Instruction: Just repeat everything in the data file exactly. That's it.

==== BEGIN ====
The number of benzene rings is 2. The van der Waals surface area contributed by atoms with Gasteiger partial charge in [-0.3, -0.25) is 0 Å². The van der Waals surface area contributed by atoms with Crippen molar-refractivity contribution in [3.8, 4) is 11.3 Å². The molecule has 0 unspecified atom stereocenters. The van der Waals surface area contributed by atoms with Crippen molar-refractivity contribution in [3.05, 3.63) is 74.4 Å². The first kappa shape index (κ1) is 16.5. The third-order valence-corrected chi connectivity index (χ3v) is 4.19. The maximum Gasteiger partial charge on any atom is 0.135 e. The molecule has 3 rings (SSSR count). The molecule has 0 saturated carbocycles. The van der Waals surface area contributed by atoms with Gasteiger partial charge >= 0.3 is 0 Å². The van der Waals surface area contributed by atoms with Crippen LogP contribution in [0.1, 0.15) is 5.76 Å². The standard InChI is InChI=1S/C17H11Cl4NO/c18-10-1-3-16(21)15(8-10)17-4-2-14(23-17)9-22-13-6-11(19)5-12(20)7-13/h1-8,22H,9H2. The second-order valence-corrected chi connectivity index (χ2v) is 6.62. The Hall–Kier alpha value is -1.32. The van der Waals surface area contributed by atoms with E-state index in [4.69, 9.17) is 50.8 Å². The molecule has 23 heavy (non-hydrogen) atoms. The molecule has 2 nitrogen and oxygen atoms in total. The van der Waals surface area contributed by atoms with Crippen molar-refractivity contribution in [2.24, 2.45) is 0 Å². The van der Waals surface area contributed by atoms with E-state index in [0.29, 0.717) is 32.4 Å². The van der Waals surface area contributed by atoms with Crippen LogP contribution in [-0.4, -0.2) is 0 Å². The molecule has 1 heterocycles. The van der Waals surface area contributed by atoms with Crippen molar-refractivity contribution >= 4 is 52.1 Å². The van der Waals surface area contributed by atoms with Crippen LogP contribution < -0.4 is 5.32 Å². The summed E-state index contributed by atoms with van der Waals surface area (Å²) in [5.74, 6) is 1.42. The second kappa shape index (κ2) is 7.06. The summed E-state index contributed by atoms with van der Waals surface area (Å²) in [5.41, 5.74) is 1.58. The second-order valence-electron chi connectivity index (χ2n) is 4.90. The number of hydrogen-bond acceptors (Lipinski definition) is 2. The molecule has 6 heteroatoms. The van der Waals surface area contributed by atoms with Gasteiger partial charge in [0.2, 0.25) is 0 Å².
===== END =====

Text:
The number of benzene rings is 2. The van der Waals surface area contributed by atoms with Gasteiger partial charge in [-0.3, -0.25) is 0 Å². The van der Waals surface area contributed by atoms with Crippen molar-refractivity contribution in [3.8, 4) is 11.3 Å². The molecule has 0 unspecified atom stereocenters. The van der Waals surface area contributed by atoms with Crippen molar-refractivity contribution in [3.05, 3.63) is 74.4 Å². The first kappa shape index (κ1) is 16.5. The third-order valence-corrected chi connectivity index (χ3v) is 4.19. The maximum Gasteiger partial charge on any atom is 0.135 e. The molecule has 3 rings (SSSR count). The molecule has 0 saturated carbocycles. The van der Waals surface area contributed by atoms with Gasteiger partial charge >= 0.3 is 0 Å². The van der Waals surface area contributed by atoms with Crippen LogP contribution in [0.1, 0.15) is 5.76 Å². The standard InChI is InChI=1S/C17H11Cl4NO/c18-10-1-3-16(21)15(8-10)17-4-2-14(23-17)9-22-13-6-11(19)5-12(20)7-13/h1-8,22H,9H2. The second-order valence-corrected chi connectivity index (χ2v) is 6.62. The Hall–Kier alpha value is -1.32. The van der Waals surface area contributed by atoms with E-state index in [4.69, 9.17) is 50.8 Å². The molecule has 23 heavy (non-hydrogen) atoms. The molecule has 2 nitrogen and oxygen atoms in total. The van der Waals surface area contributed by atoms with Crippen molar-refractivity contribution in [2.24, 2.45) is 0 Å². The van der Waals surface area contributed by atoms with E-state index in [0.29, 0.717) is 32.4 Å². The van der Waals surface area contributed by atoms with Crippen LogP contribution in [-0.4, -0.2) is 0 Å². The molecule has 1 heterocycles. The van der Waals surface area contributed by atoms with Crippen molar-refractivity contribution >= 4 is 52.1 Å². The van der Waals surface area contributed by atoms with Crippen LogP contribution < -0.4 is 5.32 Å². The summed E-state index contributed by atoms with van der Waals surface area (Å²) in [5.74, 6) is 1.42. The second kappa shape index (κ2) is 7.06. The summed E-state index contributed by atoms with van der Waals surface area (Å²) in [5.41, 5.74) is 1.58. The second-order valence-electron chi connectivity index (χ2n) is 4.90. The number of hydrogen-bond acceptors (Lipinski definition) is 2. The molecule has 6 heteroatoms. The van der Waals surface area contributed by atoms with Gasteiger partial charge in [0.2, 0.25) is 0 Å².